CRMs are expensive. They cost companies between $1,200 to $3,600 per seller per year. Despite the cost, there is widespread agreement that companies require CRM technology for their sales organization. I conducted a snap poll on LinkedIn, and 82% of respondents said CRM will continue to be important in the years to come. Yet, when I do pipeline analysis for B2B sales organizations, less than 5% of sellers use all the CRM stages to manage their deals, and over 60% of long cycle opportunities are created the same quarter they’re closed. Companies are paying a lot of money for a tool that their sellers don’t use.
Emerging sales technology providers have noticed this and are delivering solutions that provide a user experience that is built to optimize seller execution. For example, they have single panes of glass that organize all the information a seller needs into an easy-to-use interface. CRM interfaces are not at this level and are becoming a source of truth that enables companies to have all their data in one place so they can take advantage of these “seller friendly” tools.
Companies are buying into CRM as a single source of truth, but another set of tools has emerged that not only stores contact and account data but dynamically updates and enriches it with important information such as contact role changes, company performance data, and many other attributes. Having a static database that demands companies manage data on their own is no longer the best way to support a company’s single source of truth. Most times, CRM may no longer be the best overall solution, and it’s getting squeezed from both sides by providers with better offerings for the use case CRMs are built to solve.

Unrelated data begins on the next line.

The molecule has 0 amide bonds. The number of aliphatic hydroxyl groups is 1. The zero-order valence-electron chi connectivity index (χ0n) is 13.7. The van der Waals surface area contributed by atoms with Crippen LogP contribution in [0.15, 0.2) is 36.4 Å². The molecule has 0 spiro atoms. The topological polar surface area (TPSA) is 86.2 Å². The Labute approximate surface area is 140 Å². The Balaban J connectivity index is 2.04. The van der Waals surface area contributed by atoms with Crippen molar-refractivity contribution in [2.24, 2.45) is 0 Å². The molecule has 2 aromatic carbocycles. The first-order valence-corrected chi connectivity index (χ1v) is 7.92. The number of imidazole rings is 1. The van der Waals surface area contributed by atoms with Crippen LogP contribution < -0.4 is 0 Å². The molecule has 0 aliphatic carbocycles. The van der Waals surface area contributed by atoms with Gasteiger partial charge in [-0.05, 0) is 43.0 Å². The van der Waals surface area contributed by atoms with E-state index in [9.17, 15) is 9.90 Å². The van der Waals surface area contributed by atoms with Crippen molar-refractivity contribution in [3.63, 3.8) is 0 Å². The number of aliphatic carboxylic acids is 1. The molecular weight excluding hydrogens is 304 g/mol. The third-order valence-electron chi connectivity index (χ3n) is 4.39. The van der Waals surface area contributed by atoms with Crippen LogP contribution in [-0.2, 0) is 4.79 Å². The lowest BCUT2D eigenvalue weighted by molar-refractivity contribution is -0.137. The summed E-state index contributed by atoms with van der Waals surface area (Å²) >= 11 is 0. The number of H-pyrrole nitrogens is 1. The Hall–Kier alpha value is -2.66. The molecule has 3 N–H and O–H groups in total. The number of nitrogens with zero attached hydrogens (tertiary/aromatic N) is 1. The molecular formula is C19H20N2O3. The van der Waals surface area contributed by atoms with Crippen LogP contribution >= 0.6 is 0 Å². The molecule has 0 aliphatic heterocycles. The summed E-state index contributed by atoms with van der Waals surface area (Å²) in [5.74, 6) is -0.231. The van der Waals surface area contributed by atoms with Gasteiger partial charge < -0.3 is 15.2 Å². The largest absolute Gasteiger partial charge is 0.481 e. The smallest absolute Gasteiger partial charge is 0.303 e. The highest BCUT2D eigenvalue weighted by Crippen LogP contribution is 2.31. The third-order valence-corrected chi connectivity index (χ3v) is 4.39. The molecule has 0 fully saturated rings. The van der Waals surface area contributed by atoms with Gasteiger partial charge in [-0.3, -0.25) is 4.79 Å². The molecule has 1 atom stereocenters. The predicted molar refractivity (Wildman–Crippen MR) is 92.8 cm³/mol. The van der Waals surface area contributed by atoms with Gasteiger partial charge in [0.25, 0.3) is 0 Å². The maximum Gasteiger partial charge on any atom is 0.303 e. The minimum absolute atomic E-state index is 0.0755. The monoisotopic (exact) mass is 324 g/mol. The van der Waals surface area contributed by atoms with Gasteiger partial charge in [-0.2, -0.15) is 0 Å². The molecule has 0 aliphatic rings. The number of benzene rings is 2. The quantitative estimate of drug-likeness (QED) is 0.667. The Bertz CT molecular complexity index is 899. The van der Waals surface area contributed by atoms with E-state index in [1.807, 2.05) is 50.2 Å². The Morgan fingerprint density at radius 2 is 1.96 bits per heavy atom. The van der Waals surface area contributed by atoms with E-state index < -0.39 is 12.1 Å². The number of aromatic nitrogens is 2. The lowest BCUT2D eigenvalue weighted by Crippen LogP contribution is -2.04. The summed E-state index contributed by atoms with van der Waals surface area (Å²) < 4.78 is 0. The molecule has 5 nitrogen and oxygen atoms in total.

How long will it be until companies use only these new technologies and eliminate the CRM expense? That may sound far-fetched, but some small and medium-size businesses are already doing it. Going down this path would eliminate the largest expense in the company sales tech stack while also allowing them to reinvest those funds into value-add tools and additional seller incentives or just add it to the bottom line.
I don’t believe companies will always need the version of CRM that exists today. Established CRM vendors will need to improve and enhance their solution to stay relevant. However, CRM vendors are well funded, so they will not let themselves become irrelevant. In addition, many of the emerging sales tech vendors have CRM vendors as investors. The big question is whether a new entrant without the technology deficit of current CRM vendors will emerge with a streamlined solution that better supports sales and surpasses CRM as the must-have tool in the sales tech stack. With such an innovative environment currently in place, I think this is highly likely.